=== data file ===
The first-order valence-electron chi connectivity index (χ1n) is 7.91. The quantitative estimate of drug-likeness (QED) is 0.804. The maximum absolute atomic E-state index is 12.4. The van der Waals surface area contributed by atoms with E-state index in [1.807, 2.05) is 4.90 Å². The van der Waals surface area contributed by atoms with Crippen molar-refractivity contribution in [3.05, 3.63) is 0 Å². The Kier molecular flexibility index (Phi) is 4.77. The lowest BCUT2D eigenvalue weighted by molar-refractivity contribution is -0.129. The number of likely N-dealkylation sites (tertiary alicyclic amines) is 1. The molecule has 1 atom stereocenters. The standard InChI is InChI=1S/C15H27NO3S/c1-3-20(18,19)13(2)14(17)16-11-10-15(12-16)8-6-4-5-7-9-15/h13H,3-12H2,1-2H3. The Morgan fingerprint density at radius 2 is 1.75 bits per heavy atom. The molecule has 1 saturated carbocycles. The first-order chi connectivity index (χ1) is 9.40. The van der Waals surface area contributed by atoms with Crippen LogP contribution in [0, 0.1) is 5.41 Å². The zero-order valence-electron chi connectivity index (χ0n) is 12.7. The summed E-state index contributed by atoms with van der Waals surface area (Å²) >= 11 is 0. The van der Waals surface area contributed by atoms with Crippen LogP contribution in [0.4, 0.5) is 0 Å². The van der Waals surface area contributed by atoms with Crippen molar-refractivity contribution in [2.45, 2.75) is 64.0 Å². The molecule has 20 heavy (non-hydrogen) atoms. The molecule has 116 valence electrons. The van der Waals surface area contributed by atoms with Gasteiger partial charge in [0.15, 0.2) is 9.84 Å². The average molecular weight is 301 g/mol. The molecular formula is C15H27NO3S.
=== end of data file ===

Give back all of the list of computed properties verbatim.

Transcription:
The first-order valence-electron chi connectivity index (χ1n) is 7.91. The quantitative estimate of drug-likeness (QED) is 0.804. The maximum absolute atomic E-state index is 12.4. The van der Waals surface area contributed by atoms with E-state index in [1.807, 2.05) is 4.90 Å². The van der Waals surface area contributed by atoms with Crippen molar-refractivity contribution in [3.05, 3.63) is 0 Å². The Kier molecular flexibility index (Phi) is 4.77. The lowest BCUT2D eigenvalue weighted by molar-refractivity contribution is -0.129. The number of likely N-dealkylation sites (tertiary alicyclic amines) is 1. The molecule has 1 atom stereocenters. The standard InChI is InChI=1S/C15H27NO3S/c1-3-20(18,19)13(2)14(17)16-11-10-15(12-16)8-6-4-5-7-9-15/h13H,3-12H2,1-2H3. The Morgan fingerprint density at radius 2 is 1.75 bits per heavy atom. The molecule has 1 saturated carbocycles. The first-order chi connectivity index (χ1) is 9.40. The van der Waals surface area contributed by atoms with Crippen LogP contribution in [0, 0.1) is 5.41 Å². The zero-order valence-electron chi connectivity index (χ0n) is 12.7. The summed E-state index contributed by atoms with van der Waals surface area (Å²) >= 11 is 0. The van der Waals surface area contributed by atoms with Crippen LogP contribution in [0.4, 0.5) is 0 Å². The van der Waals surface area contributed by atoms with Crippen molar-refractivity contribution in [2.45, 2.75) is 64.0 Å². The molecule has 20 heavy (non-hydrogen) atoms. The molecule has 116 valence electrons. The van der Waals surface area contributed by atoms with Gasteiger partial charge in [0.15, 0.2) is 9.84 Å². The average molecular weight is 301 g/mol. The molecular formula is C15H27NO3S.